Dena Tyson is a Corona Angels head coach at the 18U and 16U levels and has found success as a club coach for the last decade after an All-American career at Washington.
At PGF Nationals this summer Dena led her 16U team to a 3rd place finish.
The daughter of legendary Corona Angels head coach Marty Tyson, she competed at the University of Washington from 2002 to 2007 and was part of Husky teams that made the Women’s College World Series three times (2003, ’04 and ’07).
As a senior, Dena was a 1st Team All-American and was selected to the WCWS All-Tournament Team.
Playing a sport isn’t easy, but especially a game that is filled with failure!
Everyone who has played softball has had bad games, bad tournaments, or a bad series (if you played in college).
I have been asked, “How do you deal with this?” Very simply: Fake it until you make it!
I can remember a college series in Arizona where we played Arizona on Friday and Arizona State Saturday and Sunday.
They had Alicia Hollowell and Katie Burkhart (if you don’t know who they are, Google them).
They are both rise ball pitchers and I was a sucker for the rise ball! That weekend I had double-digit strikeouts.
It was so bad that my dad thought Game-Tracker was broken, lol! And just my luck, our pitching was just as good so that meant we played extra innings every game.
I got to the point where I was giving my coach the look like please pull me!!!
Although I was struggling, I knew as a junior and a vocal leader, I couldn’t let my failure affect that role. I faked it!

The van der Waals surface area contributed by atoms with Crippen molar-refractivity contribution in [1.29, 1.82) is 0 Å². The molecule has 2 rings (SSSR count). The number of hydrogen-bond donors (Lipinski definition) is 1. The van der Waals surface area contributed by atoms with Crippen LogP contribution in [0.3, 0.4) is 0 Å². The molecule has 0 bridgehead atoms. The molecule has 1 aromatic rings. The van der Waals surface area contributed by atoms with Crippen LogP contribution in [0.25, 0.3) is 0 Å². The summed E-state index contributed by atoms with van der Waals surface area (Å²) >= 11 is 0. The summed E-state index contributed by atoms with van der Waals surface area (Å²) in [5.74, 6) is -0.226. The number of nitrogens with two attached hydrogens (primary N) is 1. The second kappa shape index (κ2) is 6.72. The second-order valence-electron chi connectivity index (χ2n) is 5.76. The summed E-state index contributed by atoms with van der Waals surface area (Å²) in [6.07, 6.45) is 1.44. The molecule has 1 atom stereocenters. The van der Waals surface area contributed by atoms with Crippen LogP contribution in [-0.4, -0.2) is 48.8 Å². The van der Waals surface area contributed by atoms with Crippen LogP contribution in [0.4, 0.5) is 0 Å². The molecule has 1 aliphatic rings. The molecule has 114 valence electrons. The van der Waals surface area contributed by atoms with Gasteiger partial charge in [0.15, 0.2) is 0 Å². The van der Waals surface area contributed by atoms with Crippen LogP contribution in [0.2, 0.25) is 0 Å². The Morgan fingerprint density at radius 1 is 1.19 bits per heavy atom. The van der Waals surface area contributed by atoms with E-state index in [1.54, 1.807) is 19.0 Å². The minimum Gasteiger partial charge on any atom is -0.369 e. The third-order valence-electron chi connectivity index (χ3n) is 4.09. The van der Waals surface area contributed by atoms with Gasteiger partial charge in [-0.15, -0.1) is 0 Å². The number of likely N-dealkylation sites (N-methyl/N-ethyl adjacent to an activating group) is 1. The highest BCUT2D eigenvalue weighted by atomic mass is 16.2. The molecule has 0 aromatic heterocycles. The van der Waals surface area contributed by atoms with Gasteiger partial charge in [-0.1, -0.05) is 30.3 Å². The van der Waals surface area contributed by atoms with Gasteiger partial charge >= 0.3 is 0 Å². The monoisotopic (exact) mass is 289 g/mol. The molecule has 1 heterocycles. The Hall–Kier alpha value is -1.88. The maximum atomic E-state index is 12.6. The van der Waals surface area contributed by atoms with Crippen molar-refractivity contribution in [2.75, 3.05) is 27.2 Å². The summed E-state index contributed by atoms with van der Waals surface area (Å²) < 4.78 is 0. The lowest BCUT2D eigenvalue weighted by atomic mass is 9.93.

I led cheers with pain in my heart because I knew the game was bigger than me. Sometimes when you struggle, you need to find something else to focus on.
If you are not the vocal leader and leading cheers, do a chart for your coach or get the balls for the infield and outfield warm-ups. Find anything that will let you focus on something else. Find a way to contribute and do it to the fullest.
I want to talk about this because recently at PGF Nationals, I had college coaches watching my players all week.
As a coach, I luck out and get the feedback from the college coaches. I had players who struggled and players who excelled; however most of the feedback I got from the coaches was about player demeanor during the game.
The coaches talked about the players’ hustle when they made offensive outs, their reactions when they made offensive outs and just their general attitude.
Obviously getting hits and being productive is important!
But coaches need to know what kind of player you are going to be in the dugout and on the field when you are not being productive at the plate. Remember: the best hitters get out seven of every 10 times!
I also want to address the frustration that brings you to tears.
I absolutely wanted to cry during that Arizona series, but I had to fake it. I want you to know tears are okay!
I went the whole weekend tear-free until my dad called me on Monday. I had a voice crack and a slipped tear and my dad was in Seattle by Tuesday!
So, yes, it’s okay to cry but only at the right time and place. Don’t cry during the game or around your teammates.
Find a quiet place, call a friend, a family member, or anybody that you consider as part of your “safe place.” Then, get it out and move on!
Remember too that frustration stops progress.